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The Crucible

This material has been written by Adam Johnston, Hunter River High School

Understanding the Concept
Food for Thought
Personal Reflection
Why keep a Journal?
Building an understanding of Context - Belonging
Building an understanding of Context – The Crucible
Considering The Crucible - Extracts
Considering The Crucible – Seven Slips of Paper
Considering The Crucible - Interviews
Selecting Additional Texts
Example detailed analysis of a visual text
Possible Assessment Task
The demands of the Higher School Certificate

This Area of Study holds particular relevance to you at this point of your personal experience. As you undertake your final year of high school you will be confronted with notions of belonging that will alter not only as the year progresses but also as you enter the next phase of your life.

Regardless of whether you are studying The Crucible as an Advanced or Standard text the core concept remains the same. Therefore the first action you must undertake is to develop your own understanding of the term belonging.

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Understanding the Concept

It is vital that you are able to construct and define your own understanding of the term belonging. Some students may choose to turn to the dictionary, some may choose to research quotes for increased depth of understanding. Regardless of where you turn for inspiration some common themes will emerge.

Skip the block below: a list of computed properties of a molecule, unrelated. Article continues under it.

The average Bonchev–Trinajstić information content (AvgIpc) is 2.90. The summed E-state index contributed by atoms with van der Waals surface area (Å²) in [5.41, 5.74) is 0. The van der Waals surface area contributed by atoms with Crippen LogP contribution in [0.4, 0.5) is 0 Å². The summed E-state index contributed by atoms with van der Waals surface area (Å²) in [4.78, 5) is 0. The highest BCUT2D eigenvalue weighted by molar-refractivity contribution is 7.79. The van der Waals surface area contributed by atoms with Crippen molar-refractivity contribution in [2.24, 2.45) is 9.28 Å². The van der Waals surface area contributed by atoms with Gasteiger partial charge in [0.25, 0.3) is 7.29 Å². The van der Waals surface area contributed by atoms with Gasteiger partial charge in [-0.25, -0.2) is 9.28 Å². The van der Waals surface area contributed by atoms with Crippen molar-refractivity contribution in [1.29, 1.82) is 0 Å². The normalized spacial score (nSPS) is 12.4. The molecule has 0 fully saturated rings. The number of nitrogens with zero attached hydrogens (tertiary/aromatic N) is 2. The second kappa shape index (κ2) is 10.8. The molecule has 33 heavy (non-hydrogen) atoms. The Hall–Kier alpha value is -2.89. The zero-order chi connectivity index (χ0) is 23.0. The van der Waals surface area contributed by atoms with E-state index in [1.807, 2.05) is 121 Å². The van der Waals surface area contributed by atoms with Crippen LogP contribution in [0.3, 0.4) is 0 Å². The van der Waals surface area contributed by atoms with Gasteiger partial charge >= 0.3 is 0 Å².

To succeed in this Area of Study you must become aware of how:

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Food for Thought

Read the following quotes and take the time to contemplate each message individually.

These quotes were located at <http://thinkexist.com/quotes/with/keyword/belong/ (external website)>

Perhaps one of these matches your understanding of belonging? Perhaps they have challenged or enhanced your perceptions of the notion? Look for alternative quotes from a range of sources and pick the three that in your opinion best espouse the notion of belonging.

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Personal Reflection

In your study journal record your answers to the following questions.

  1. How important is it to have a sense of belonging?
  2. What does belonging to a group mean for you personally?
  3. Can it only ever be – “You’re with us or you’re against us”?
  4. Do belonging and exclusion exist symbiotically?
  5. What is the reward or cost of belonging?

Having completed these questions it is time to consider broader reasons for belonging and not belonging to any given group. Consider how the following factors can impact on one’s sense of belonging or not belonging.

Desire for acceptance
Peer group

Write a definitive statement regarding belonging that you can use as a thesis to frame your responses throughout the Area of Study.